By Anna Merlan
By Lee Escobedo
By Alice Laussade
By Scott Reitz
By Claire Lawton
By Kiernan Maletsky
By Anna Merlan
It's useful to remember how these fractured techniques developed. There's an obvious progression: The TV commercials in the '50s and early '60s, driven by their rigid time limits and their need to viscerally grab potentially errant viewers, moved increasingly toward a new visual code marked by incredible economy of expression; this was adapted by Richard Lester, who needed a way to replicate the dynamics of dance movement in musical films (A Hard Day's Night, Help!) that starred nondancers. Lester's success in turn helped legitimize these methods, which spread into regular TV programming (Laugh In!) and other features (Performance). Eventually we got MTV, whence emerged Miami Vice, To Live and Die in L.A., and dozens of other similarly hyped-up shows and movies. Sure, this is an oversimplification, but it's an extreme condensation of a bookworthy topic.
German writer-director Tom Tykwer may as well have contrived the story of Run Lola Run to be a showcase for how post-MTV cinema can be aesthetically valid. The opening images are striking: a pendulum and clock against a black background; a series of sped-up, Koyaanisqatsi-like shots of a crowd. From the crowd, a security guard emerges, addresses the camera, and literally "kicks off" the film. He boots a soccer ball impossibly high, and as the camera whips up into the air with the ball, the milling crowd below turns into a series of dots that, in the manner of Busby Berkeley (the true great-grandfather of MTV), coalesce into the movie's title.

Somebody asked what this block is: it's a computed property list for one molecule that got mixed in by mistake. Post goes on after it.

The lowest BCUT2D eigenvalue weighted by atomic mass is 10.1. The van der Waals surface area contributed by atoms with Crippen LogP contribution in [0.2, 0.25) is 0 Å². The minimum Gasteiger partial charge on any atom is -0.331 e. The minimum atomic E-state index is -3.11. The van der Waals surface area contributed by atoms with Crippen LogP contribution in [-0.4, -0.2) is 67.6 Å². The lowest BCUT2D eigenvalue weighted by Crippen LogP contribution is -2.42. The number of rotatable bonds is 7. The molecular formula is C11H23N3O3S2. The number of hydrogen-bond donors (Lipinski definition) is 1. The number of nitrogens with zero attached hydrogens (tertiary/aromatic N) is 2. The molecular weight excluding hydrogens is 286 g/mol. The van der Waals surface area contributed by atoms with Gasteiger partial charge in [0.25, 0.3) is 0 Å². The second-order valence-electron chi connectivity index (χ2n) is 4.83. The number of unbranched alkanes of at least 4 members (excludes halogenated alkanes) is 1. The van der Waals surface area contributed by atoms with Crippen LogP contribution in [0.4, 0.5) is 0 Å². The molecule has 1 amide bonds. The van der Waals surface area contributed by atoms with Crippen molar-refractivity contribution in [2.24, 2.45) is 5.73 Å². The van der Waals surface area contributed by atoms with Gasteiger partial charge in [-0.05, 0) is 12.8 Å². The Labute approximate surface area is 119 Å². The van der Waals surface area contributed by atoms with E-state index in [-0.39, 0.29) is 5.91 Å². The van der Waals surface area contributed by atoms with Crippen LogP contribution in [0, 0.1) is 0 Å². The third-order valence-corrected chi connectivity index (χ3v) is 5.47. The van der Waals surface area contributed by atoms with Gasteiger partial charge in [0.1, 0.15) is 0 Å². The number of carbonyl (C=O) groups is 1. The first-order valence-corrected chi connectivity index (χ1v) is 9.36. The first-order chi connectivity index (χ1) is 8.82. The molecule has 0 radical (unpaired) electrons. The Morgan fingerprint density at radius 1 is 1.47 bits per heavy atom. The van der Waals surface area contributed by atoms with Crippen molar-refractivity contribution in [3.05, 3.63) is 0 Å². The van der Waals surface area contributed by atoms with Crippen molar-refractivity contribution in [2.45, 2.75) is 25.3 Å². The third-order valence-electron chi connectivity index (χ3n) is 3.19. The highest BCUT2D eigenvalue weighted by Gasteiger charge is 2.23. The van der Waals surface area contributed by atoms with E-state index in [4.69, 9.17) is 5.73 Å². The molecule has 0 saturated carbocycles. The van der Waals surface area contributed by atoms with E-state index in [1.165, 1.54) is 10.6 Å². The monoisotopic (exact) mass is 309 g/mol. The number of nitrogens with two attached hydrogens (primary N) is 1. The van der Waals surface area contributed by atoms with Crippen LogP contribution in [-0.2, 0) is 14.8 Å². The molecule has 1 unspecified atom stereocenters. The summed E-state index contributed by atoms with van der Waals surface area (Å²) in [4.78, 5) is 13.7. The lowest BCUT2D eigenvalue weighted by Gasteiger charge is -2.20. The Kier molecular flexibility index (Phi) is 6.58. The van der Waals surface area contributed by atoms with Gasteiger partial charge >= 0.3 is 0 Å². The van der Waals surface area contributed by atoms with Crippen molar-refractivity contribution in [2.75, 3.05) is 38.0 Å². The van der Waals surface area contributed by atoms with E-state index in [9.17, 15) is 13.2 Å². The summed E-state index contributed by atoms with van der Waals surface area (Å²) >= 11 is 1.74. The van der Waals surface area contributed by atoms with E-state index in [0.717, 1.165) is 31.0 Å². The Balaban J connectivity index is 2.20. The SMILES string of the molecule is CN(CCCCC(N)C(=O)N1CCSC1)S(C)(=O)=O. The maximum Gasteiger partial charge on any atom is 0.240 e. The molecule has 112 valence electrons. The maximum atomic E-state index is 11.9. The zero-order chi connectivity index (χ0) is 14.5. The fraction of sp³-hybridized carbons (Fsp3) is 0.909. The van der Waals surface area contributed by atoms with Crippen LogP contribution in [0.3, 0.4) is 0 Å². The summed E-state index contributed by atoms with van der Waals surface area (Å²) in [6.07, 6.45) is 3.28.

Starring Franka Potente, Moritz Bleibtreu, and Herbert Knaup
Opens July 2
Against a throbbing techno soundtrack, Lola (Franka Potente) -- a 20ish German with a punkish hairstyle -- gets a desperate phone call from her dim-bulb boyfriend, Manni (Moritz Bleibtreu). In a rapid-fire black-and-white flashback, Manni explains how, as a mule in a drug deal, he has just managed to lose a bag of money. He is supposed to meet his bosses in 20 minutes, and if he can't come up with the missing 100,000 marks, his life will be forfeited.
His only hope is to rob the market across the street, but the resourceful, intelligent Lola insists that he wait. Somehow, she'll come up with the money by the deadline, no matter how impossible it seems. She'll come up with a way simply because she has to.
The next 20 minutes are a pounding race, presented in (more or less) real time, as Lola runs through the streets to save him. Of course, this intro plus 20 minutes does not quite reach feature length: So strong is Lola's will that, each time she fails, she somehow leaps back in time and starts over, for a total of three transits of the same 20 minutes. In essence, Tykwer has put together a three-act version of a one-act idea: Run Lola Run is Groundhog Day with a nearly nonstop music track. In fact, the film is almost an audio-visual elaboration of a concept album; at times, the needs of the music -- which Tykwer co-wrote -- seem almost (but not quite) to control the action.
It's a strikingly ingenious construct: Even its most gimmicky tricks bear at least some connection to the notions of time, fate, and determinism, which drive the story. Tykwer is smart enough to realize that the pace needs to be broken up. The 20-minute swatches are divided by brief, quiet dialogue scenes that enable us to catch our breath before we're propelled into the next sequence. And Tykwer is also smart enough to realize that, even given this overall rhythm, this sort of musically visceral filmmaking can only be sustained for so long. Wisely, Run Lola Run lasts something under 80 minutes; any longer, and it would have been as exhausting and boring as a half-hour Donna Summer track.
Join My Voice Nation for free stuff, film info & more!